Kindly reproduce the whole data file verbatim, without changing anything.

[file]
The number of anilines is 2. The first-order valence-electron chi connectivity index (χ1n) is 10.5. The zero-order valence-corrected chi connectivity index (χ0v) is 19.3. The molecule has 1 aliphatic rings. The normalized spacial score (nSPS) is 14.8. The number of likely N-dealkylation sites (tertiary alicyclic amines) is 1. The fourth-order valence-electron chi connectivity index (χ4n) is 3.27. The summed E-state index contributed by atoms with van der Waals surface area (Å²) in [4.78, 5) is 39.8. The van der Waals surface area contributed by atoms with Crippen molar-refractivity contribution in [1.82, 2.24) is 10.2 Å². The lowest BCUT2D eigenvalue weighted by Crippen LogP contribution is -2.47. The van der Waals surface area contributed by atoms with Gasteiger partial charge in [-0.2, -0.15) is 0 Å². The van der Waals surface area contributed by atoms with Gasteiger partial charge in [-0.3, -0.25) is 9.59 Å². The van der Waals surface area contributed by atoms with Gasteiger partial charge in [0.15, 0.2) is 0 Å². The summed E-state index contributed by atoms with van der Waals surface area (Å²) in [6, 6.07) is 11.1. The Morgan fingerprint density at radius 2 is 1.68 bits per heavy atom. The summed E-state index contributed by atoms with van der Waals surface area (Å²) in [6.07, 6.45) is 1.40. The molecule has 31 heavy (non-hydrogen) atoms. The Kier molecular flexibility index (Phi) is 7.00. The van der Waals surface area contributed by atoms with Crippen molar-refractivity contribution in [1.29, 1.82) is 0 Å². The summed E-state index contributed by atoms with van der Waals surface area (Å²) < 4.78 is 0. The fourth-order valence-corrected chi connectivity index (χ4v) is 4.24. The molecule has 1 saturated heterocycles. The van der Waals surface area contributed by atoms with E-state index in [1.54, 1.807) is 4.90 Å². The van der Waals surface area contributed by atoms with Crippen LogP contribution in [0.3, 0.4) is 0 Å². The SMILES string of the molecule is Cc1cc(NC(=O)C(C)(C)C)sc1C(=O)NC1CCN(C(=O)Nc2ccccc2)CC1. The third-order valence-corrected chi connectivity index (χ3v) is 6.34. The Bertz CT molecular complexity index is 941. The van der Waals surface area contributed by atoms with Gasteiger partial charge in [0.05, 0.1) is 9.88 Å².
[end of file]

The number of anilines is 2. The first-order valence-electron chi connectivity index (χ1n) is 10.5. The zero-order valence-corrected chi connectivity index (χ0v) is 19.3. The molecule has 1 aliphatic rings. The normalized spacial score (nSPS) is 14.8. The number of likely N-dealkylation sites (tertiary alicyclic amines) is 1. The fourth-order valence-electron chi connectivity index (χ4n) is 3.27. The summed E-state index contributed by atoms with van der Waals surface area (Å²) in [4.78, 5) is 39.8. The van der Waals surface area contributed by atoms with Crippen molar-refractivity contribution in [1.82, 2.24) is 10.2 Å². The lowest BCUT2D eigenvalue weighted by Crippen LogP contribution is -2.47. The van der Waals surface area contributed by atoms with Gasteiger partial charge in [-0.2, -0.15) is 0 Å². The van der Waals surface area contributed by atoms with Gasteiger partial charge in [-0.3, -0.25) is 9.59 Å². The van der Waals surface area contributed by atoms with Gasteiger partial charge in [0.15, 0.2) is 0 Å². The summed E-state index contributed by atoms with van der Waals surface area (Å²) in [6, 6.07) is 11.1. The Morgan fingerprint density at radius 2 is 1.68 bits per heavy atom. The summed E-state index contributed by atoms with van der Waals surface area (Å²) in [6.07, 6.45) is 1.40. The molecule has 31 heavy (non-hydrogen) atoms. The Kier molecular flexibility index (Phi) is 7.00. The van der Waals surface area contributed by atoms with Crippen molar-refractivity contribution in [1.29, 1.82) is 0 Å². The summed E-state index contributed by atoms with van der Waals surface area (Å²) < 4.78 is 0. The fourth-order valence-corrected chi connectivity index (χ4v) is 4.24. The molecule has 1 saturated heterocycles. The van der Waals surface area contributed by atoms with E-state index in [1.54, 1.807) is 4.90 Å². The van der Waals surface area contributed by atoms with Crippen LogP contribution in [0.3, 0.4) is 0 Å². The SMILES string of the molecule is Cc1cc(NC(=O)C(C)(C)C)sc1C(=O)NC1CCN(C(=O)Nc2ccccc2)CC1. The third-order valence-corrected chi connectivity index (χ3v) is 6.34. The Bertz CT molecular complexity index is 941. The van der Waals surface area contributed by atoms with Gasteiger partial charge in [0.05, 0.1) is 9.88 Å².